Leon Yao Liang, a bishop in China’s underground church who was imprisoned for more than 28 years under the communists, has died, a U.S.-based Catholic group reported Monday. He was 87.
Yao died on Wednesday in the northern township of Xiwanzi, where he had been auxiliary bishop since 2002, the Cardinal Kung Foundation said in an e-mail.
Yao had held the position in defiance of the government-sanctioned Patriotic Catholic Association, which has no official relations with the Vatican and does not recognize the pope’s right to appoint bishops.
Born in a farming village in the northern province of Hebei in 1923, Yao was ordained a priest in 1946 and assigned as assistant pastor, said the Kung foundation, based in Stamford, Connecticut.
Yao’s religious activities came under increasing restrictions after the 1949 seizure of power by the officially atheistic Communist Party, which reviled Catholicism both as a religion and as a reminder of China’s past weakness in the face of expansionist European powers.
As the political climate worsened, Yao was forced into a labor camp in 1956, and two years later, sentenced to life imprisonment for refusing to renounce his loyalty to Rome, the foundation said.
His release came in 1984, eight years after the death of communist China’s founder Mao Zedong, although, like other released priests, his activities remained tightly restricted. According to France’s Christian Action for the Abolition of Torture, Yao was held for a further 2 1/2 years beginning in 2006. The group said Yao attracted about 1,000 parishioners to his weekly masses.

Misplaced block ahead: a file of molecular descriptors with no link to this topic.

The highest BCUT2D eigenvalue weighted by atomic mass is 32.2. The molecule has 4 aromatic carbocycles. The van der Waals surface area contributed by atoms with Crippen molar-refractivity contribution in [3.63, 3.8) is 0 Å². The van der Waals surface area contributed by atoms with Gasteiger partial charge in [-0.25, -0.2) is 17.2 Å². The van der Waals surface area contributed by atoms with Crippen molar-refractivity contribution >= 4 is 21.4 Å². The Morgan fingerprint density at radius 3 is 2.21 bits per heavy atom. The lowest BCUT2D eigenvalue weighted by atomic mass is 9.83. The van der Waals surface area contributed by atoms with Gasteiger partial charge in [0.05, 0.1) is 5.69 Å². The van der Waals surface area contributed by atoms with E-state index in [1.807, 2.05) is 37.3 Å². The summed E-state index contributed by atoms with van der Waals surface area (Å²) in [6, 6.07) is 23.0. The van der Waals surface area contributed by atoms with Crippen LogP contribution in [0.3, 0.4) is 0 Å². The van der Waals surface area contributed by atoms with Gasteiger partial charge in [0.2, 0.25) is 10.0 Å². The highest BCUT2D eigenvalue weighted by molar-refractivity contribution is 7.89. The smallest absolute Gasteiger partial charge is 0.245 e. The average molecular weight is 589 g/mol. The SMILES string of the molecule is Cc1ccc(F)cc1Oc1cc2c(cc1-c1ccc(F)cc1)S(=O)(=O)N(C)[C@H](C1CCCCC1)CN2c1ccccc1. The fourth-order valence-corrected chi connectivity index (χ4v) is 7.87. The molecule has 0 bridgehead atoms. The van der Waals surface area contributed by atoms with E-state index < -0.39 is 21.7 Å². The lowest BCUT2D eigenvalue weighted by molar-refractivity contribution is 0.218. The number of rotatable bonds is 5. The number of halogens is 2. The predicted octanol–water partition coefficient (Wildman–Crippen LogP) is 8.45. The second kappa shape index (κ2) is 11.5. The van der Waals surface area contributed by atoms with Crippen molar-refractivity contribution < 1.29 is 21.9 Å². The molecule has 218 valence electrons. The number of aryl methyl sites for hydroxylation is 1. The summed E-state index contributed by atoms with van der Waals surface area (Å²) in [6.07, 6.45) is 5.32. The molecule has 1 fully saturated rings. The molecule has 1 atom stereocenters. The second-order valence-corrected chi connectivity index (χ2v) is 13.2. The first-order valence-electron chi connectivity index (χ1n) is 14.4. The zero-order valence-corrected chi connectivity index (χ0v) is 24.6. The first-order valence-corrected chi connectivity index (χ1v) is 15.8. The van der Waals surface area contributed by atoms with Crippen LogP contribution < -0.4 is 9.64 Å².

Yao’s death was also noted on blogs maintained by Chinese Catholics, with photos showing him in his bishop’s robes, posing for photos with nuns, and meeting students at a church camp last summer.
The Kung foundation said Yao’s death was being kept secret by authorities and said it had no information on funeral arrangements. A man who answered the phone at the government’s religious affairs bureau in Zhangjiakou, the municipality overseeing Xiwanzi, said he had no information about the bishop’s death. Like many Chinese bureaucrats he would only give his surname, Guo.
A man who answered the phone at the Xiwanzi township government also said he had no information about Yao and refused to give his name or title.
China forced its Roman Catholics to cut ties with the Vatican in 1951 and worship is allowed only in state-backed churches, which recognize the pope as a spiritual leader but appoint their own priests and bishops.
Millions of Chinese, however, belong to unofficial congregations that are loyal to Rome, such as those presided over by Yao.
That leaves the Chinese church divided between government-sanctioned congregations and those loyal to Rome, although, in many places, there is a considerable degree of overlap between the two communities.
Pope Benedict XVI has made improving often-tense relations with Beijing a priority of his papacy and has sought to unify the country’s faithful under his wing. But there has been little tangible evidence of progress in his four-year effort, and the Vatican recently denounced a new wave of arrests of underground priests and bishops and accused Beijing of mounting obstacles to a dialogue with the Holy See.
Numerous elderly priests in the underground church remain in detention or under house arrest, including two bishops from dioceses in Hebei, Su Zhimin, 76, and Shi Enxiang, 85.
The Kung foundation said it had also recently learned of the detention of three priests from Xuanhua, also in Hebei, last June. It said the local underground bishop, Zhao Kexun, was in hiding, while other priests were under increasing pressure to join the official Catholic association.
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